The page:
Determining distances using asteroseismic methods

Authors

  • V. Silva Aguirre,

    Corresponding author
    1. Stellar Astrophysics Centre, Department of Physics and Astronomy, Aarhus University, Ny Munkegade 120, DK-8000 Aarhus C, Denmark
    2. Max Planck Institute for Astrophysics, Karl-Schwarzschild-Str. 1, 85748, Garching bei München, Germany
    • Stellar Astrophysics Centre, Department of Physics and Astronomy, Aarhus University, Ny Munkegade 120, DK-8000 Aarhus C, Denmark
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  • L. Casagrande,

    1. Research School of Astronomy & Astrophysics, Mount Stromlo Observatory, The Australian National University, ACT 2611, Australia
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  • S. Basu,

    1. Department of Astronomy, Yale University, P.O. Box 208101, New Haven, CT 06520-8101, USA
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  • T. L. Campante,

    1. Centro de Astrofísica and Faculdade de Ciências, Universidade do Porto, Rua das Estrelas, 4150-762 Porto, Portugal
    2. School of Physics and Astronomy, University of Birmingham, Birmingham, B15 2TT, UK
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  • W. J. Chaplin,

    1. Stellar Astrophysics Centre, Department of Physics and Astronomy, Aarhus University, Ny Munkegade 120, DK-8000 Aarhus C, Denmark
    2. School of Physics and Astronomy, University of Birmingham, Birmingham, B15 2TT, UK
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  • D. Huber,

    1. NASA Ames Research Center, Moffett Field, CA 94035, USA
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  • A. Miglio,

    1. School of Physics and Astronomy, University of Birmingham, Birmingham, B15 2TT, UK
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  • A. M. Serenelli,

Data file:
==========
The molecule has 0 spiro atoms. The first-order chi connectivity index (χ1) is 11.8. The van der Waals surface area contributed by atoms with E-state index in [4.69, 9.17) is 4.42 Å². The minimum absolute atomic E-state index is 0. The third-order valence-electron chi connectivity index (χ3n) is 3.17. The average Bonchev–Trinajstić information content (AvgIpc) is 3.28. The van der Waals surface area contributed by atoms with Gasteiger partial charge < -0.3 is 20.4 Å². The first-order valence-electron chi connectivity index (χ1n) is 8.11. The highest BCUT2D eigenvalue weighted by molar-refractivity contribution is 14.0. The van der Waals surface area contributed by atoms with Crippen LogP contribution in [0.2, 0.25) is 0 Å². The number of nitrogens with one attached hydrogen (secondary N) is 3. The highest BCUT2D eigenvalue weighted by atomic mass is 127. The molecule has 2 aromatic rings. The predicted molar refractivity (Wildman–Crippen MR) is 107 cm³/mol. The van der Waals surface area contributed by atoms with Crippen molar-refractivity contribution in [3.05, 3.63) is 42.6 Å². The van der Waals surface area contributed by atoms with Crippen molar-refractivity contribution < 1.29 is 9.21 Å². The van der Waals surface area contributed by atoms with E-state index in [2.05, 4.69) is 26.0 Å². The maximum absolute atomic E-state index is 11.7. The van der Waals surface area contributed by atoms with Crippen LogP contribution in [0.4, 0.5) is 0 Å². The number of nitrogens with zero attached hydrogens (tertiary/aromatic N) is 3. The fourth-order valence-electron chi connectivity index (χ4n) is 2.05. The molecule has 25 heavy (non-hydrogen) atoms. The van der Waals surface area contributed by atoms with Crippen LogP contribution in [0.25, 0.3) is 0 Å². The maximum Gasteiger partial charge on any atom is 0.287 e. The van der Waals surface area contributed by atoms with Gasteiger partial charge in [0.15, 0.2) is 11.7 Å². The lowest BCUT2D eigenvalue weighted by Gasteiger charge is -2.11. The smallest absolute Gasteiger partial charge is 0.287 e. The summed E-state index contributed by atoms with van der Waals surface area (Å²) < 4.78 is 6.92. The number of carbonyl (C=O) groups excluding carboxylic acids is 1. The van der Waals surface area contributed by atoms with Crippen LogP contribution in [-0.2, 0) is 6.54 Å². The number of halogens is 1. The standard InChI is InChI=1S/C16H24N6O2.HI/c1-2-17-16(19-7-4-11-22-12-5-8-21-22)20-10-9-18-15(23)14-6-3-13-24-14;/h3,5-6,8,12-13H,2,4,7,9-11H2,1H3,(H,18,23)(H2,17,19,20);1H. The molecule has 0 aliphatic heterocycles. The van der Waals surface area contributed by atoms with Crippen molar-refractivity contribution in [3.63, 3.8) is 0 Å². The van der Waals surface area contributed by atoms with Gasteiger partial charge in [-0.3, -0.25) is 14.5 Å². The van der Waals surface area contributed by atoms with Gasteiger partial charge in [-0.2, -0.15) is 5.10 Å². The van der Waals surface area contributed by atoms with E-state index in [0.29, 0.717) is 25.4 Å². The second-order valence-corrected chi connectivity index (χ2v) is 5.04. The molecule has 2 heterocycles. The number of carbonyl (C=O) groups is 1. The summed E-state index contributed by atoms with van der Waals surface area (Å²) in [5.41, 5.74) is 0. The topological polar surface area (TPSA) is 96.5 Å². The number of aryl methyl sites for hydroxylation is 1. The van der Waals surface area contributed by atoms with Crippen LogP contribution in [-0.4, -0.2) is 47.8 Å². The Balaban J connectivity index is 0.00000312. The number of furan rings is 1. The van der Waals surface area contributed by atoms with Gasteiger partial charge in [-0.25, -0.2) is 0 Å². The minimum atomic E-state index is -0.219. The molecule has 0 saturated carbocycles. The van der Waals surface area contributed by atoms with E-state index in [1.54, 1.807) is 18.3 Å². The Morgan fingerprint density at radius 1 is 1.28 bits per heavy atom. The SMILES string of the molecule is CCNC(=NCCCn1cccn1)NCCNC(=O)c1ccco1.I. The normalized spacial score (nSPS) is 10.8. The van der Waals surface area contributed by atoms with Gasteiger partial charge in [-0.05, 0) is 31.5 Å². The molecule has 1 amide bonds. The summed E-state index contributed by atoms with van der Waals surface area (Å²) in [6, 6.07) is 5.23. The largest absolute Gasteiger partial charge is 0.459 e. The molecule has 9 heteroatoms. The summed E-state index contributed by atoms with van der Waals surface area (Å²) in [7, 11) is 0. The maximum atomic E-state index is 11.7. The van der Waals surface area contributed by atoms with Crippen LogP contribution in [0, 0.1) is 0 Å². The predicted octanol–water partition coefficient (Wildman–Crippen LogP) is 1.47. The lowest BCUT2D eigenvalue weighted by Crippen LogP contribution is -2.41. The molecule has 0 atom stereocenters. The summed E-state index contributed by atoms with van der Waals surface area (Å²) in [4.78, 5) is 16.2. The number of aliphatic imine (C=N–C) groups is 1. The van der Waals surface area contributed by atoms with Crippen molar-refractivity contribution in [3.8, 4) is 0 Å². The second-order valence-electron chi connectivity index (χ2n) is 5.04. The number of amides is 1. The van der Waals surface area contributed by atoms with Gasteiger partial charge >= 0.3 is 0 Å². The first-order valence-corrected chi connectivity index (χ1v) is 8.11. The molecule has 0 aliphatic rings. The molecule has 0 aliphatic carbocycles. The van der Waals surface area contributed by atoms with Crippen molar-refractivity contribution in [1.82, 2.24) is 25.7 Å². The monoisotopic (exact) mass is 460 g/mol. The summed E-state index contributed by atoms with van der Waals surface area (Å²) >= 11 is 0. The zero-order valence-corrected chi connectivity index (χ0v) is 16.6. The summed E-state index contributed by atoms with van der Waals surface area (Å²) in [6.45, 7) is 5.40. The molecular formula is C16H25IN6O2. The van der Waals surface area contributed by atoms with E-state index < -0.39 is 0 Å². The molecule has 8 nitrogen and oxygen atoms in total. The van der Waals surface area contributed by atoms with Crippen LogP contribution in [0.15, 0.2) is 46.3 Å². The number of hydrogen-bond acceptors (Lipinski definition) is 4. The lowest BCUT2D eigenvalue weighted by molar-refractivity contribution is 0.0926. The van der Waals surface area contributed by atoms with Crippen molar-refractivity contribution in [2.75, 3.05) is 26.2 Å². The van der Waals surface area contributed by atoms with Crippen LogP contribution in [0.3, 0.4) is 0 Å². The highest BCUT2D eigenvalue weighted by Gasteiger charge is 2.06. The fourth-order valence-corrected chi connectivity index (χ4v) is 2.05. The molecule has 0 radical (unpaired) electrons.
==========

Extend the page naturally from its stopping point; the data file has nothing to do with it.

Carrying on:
1. Instituto de Ciencias del Espacio (CSIC-IEEC), Facultad de Ciències, Campus UAB, 08193 Bellaterra, Spain
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  • KASC WG#1


Abstract

Asteroseismology has been extremely successful in determining the properties of stars in different evolutionary stages with a remarkable level of precision. However, to fully exploit its potential, robust methods for estimating stellar parameters are required and independent verification of the results is needed. In this talk, I present a new technique developed to obtain stellar properties by coupling asteroseismic analysis with the infrared flux method. Using two global seismic observables and multi-band photometry, the technique determines masses, radii, effective temperatures, bolometric fluxes, and thus distances for field stars in a self-consistent manner. Applying our method to a sample of solar-like oscillators in the Kepler field that have accurate Hipparcos parallaxes, we find agreement in our distance determinations to better than 5 %. Comparison with measurements of spectroscopic effective temperatures and interferometric radii also validate our results, and show that our technique can be applied to stars evolved beyond the main-sequence phase. (© 2013 WILEY-VCH Verlag GmbH & Co. KGaA, Weinheim)

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